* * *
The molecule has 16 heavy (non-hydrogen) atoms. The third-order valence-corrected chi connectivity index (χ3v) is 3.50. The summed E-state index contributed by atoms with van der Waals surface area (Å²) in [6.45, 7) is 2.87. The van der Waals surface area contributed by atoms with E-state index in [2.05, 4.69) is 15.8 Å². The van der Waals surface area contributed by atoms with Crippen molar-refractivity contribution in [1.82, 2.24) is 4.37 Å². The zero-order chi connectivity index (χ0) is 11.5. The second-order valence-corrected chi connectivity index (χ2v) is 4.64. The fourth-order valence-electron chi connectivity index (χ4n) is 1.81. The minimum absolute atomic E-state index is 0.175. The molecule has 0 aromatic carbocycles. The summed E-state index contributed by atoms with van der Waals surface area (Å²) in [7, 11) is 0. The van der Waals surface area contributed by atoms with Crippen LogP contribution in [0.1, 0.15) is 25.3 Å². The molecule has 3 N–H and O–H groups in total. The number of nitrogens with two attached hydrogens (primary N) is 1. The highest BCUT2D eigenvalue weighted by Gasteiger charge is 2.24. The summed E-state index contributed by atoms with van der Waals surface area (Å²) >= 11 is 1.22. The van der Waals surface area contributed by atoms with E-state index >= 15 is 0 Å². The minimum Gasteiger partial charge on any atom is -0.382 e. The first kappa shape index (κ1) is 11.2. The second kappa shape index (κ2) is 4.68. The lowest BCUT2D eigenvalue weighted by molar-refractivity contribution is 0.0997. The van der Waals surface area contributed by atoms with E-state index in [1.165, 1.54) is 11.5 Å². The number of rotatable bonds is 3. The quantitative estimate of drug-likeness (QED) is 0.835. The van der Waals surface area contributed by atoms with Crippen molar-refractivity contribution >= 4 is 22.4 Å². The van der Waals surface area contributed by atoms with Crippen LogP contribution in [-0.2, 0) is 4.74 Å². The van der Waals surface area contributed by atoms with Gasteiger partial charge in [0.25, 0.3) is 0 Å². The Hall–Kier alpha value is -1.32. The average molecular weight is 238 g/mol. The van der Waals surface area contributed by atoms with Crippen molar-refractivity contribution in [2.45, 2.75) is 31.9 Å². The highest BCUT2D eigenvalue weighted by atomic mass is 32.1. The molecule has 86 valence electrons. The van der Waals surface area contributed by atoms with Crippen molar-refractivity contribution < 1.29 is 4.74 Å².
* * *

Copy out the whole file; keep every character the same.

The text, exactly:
The molecule has 16 heavy (non-hydrogen) atoms. The third-order valence-corrected chi connectivity index (χ3v) is 3.50. The summed E-state index contributed by atoms with van der Waals surface area (Å²) in [6.45, 7) is 2.87. The van der Waals surface area contributed by atoms with E-state index in [2.05, 4.69) is 15.8 Å². The van der Waals surface area contributed by atoms with Crippen molar-refractivity contribution in [1.82, 2.24) is 4.37 Å². The zero-order chi connectivity index (χ0) is 11.5. The second-order valence-corrected chi connectivity index (χ2v) is 4.64. The fourth-order valence-electron chi connectivity index (χ4n) is 1.81. The minimum absolute atomic E-state index is 0.175. The molecule has 0 aromatic carbocycles. The summed E-state index contributed by atoms with van der Waals surface area (Å²) in [7, 11) is 0. The van der Waals surface area contributed by atoms with Crippen LogP contribution in [0.1, 0.15) is 25.3 Å². The molecule has 3 N–H and O–H groups in total. The number of nitrogens with two attached hydrogens (primary N) is 1. The highest BCUT2D eigenvalue weighted by Gasteiger charge is 2.24. The summed E-state index contributed by atoms with van der Waals surface area (Å²) >= 11 is 1.22. The van der Waals surface area contributed by atoms with E-state index >= 15 is 0 Å². The minimum Gasteiger partial charge on any atom is -0.382 e. The first kappa shape index (κ1) is 11.2. The second kappa shape index (κ2) is 4.68. The lowest BCUT2D eigenvalue weighted by molar-refractivity contribution is 0.0997. The van der Waals surface area contributed by atoms with E-state index in [1.165, 1.54) is 11.5 Å². The number of rotatable bonds is 3. The quantitative estimate of drug-likeness (QED) is 0.835. The van der Waals surface area contributed by atoms with Crippen molar-refractivity contribution >= 4 is 22.4 Å². The van der Waals surface area contributed by atoms with Crippen LogP contribution in [-0.2, 0) is 4.74 Å². The van der Waals surface area contributed by atoms with Gasteiger partial charge in [0.25, 0.3) is 0 Å². The Hall–Kier alpha value is -1.32. The average molecular weight is 238 g/mol. The van der Waals surface area contributed by atoms with Crippen molar-refractivity contribution in [2.45, 2.75) is 31.9 Å². The highest BCUT2D eigenvalue weighted by atomic mass is 32.1. The molecule has 86 valence electrons. The van der Waals surface area contributed by atoms with Crippen molar-refractivity contribution < 1.29 is 4.74 Å².